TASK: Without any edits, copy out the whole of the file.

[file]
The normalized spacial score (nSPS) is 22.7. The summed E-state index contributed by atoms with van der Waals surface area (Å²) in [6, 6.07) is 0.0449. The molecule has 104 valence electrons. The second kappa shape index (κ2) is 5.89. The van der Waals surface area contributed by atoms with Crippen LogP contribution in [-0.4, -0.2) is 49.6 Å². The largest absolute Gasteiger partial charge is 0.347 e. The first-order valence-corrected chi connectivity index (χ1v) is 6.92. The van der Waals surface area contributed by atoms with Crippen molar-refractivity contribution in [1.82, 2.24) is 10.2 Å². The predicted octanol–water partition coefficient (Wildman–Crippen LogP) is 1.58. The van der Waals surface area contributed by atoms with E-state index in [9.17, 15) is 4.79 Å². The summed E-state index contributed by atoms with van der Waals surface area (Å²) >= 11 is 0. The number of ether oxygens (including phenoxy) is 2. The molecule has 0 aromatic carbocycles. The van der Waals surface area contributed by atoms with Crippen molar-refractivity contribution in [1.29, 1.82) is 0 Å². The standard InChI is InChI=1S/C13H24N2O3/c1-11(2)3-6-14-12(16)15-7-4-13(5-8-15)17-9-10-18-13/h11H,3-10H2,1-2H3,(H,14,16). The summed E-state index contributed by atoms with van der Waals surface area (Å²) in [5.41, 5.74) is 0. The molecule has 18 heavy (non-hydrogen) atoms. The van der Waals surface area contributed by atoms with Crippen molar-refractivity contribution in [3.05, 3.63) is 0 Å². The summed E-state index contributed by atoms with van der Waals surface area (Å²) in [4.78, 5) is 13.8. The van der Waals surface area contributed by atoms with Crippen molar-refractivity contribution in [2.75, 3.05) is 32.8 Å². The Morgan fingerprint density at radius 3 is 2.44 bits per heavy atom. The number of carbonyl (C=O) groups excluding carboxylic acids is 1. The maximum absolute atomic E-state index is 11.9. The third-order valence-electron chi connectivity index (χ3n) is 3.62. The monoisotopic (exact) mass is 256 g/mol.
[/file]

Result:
The normalized spacial score (nSPS) is 22.7. The summed E-state index contributed by atoms with van der Waals surface area (Å²) in [6, 6.07) is 0.0449. The molecule has 104 valence electrons. The second kappa shape index (κ2) is 5.89. The van der Waals surface area contributed by atoms with Crippen LogP contribution in [-0.4, -0.2) is 49.6 Å². The largest absolute Gasteiger partial charge is 0.347 e. The first-order valence-corrected chi connectivity index (χ1v) is 6.92. The van der Waals surface area contributed by atoms with Crippen molar-refractivity contribution in [1.82, 2.24) is 10.2 Å². The predicted octanol–water partition coefficient (Wildman–Crippen LogP) is 1.58. The van der Waals surface area contributed by atoms with E-state index in [9.17, 15) is 4.79 Å². The summed E-state index contributed by atoms with van der Waals surface area (Å²) >= 11 is 0. The number of ether oxygens (including phenoxy) is 2. The molecule has 0 aromatic carbocycles. The van der Waals surface area contributed by atoms with Crippen molar-refractivity contribution in [1.29, 1.82) is 0 Å². The standard InChI is InChI=1S/C13H24N2O3/c1-11(2)3-6-14-12(16)15-7-4-13(5-8-15)17-9-10-18-13/h11H,3-10H2,1-2H3,(H,14,16). The summed E-state index contributed by atoms with van der Waals surface area (Å²) in [5.41, 5.74) is 0. The molecule has 18 heavy (non-hydrogen) atoms. The van der Waals surface area contributed by atoms with Crippen molar-refractivity contribution in [3.05, 3.63) is 0 Å². The summed E-state index contributed by atoms with van der Waals surface area (Å²) in [4.78, 5) is 13.8. The van der Waals surface area contributed by atoms with Crippen molar-refractivity contribution in [2.75, 3.05) is 32.8 Å². The Morgan fingerprint density at radius 3 is 2.44 bits per heavy atom. The number of carbonyl (C=O) groups excluding carboxylic acids is 1. The maximum absolute atomic E-state index is 11.9. The third-order valence-electron chi connectivity index (χ3n) is 3.62. The monoisotopic (exact) mass is 256 g/mol.